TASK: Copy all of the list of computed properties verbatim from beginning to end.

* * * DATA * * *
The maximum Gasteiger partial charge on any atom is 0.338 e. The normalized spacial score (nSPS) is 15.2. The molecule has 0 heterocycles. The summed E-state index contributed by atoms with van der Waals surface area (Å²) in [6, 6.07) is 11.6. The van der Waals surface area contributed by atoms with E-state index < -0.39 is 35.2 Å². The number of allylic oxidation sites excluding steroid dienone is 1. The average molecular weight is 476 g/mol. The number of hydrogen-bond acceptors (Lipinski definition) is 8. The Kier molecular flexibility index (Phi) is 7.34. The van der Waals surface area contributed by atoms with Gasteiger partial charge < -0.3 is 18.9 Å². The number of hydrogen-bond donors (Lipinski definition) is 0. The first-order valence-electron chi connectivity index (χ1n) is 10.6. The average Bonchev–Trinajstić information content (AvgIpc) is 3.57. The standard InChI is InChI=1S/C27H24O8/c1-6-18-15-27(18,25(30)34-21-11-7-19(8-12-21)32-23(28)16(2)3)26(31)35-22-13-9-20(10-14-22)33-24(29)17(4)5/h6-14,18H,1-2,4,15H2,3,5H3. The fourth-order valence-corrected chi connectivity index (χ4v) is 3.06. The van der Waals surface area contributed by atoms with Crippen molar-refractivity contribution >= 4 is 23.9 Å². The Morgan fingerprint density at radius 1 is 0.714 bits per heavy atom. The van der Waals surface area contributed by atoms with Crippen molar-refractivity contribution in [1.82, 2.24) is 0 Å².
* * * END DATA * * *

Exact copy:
The maximum Gasteiger partial charge on any atom is 0.338 e. The normalized spacial score (nSPS) is 15.2. The molecule has 0 heterocycles. The summed E-state index contributed by atoms with van der Waals surface area (Å²) in [6, 6.07) is 11.6. The van der Waals surface area contributed by atoms with E-state index < -0.39 is 35.2 Å². The number of allylic oxidation sites excluding steroid dienone is 1. The average molecular weight is 476 g/mol. The number of hydrogen-bond acceptors (Lipinski definition) is 8. The Kier molecular flexibility index (Phi) is 7.34. The van der Waals surface area contributed by atoms with Gasteiger partial charge < -0.3 is 18.9 Å². The number of hydrogen-bond donors (Lipinski definition) is 0. The first-order valence-electron chi connectivity index (χ1n) is 10.6. The average Bonchev–Trinajstić information content (AvgIpc) is 3.57. The standard InChI is InChI=1S/C27H24O8/c1-6-18-15-27(18,25(30)34-21-11-7-19(8-12-21)32-23(28)16(2)3)26(31)35-22-13-9-20(10-14-22)33-24(29)17(4)5/h6-14,18H,1-2,4,15H2,3,5H3. The fourth-order valence-corrected chi connectivity index (χ4v) is 3.06. The van der Waals surface area contributed by atoms with Crippen molar-refractivity contribution >= 4 is 23.9 Å². The Morgan fingerprint density at radius 1 is 0.714 bits per heavy atom. The van der Waals surface area contributed by atoms with Crippen molar-refractivity contribution in [1.82, 2.24) is 0 Å².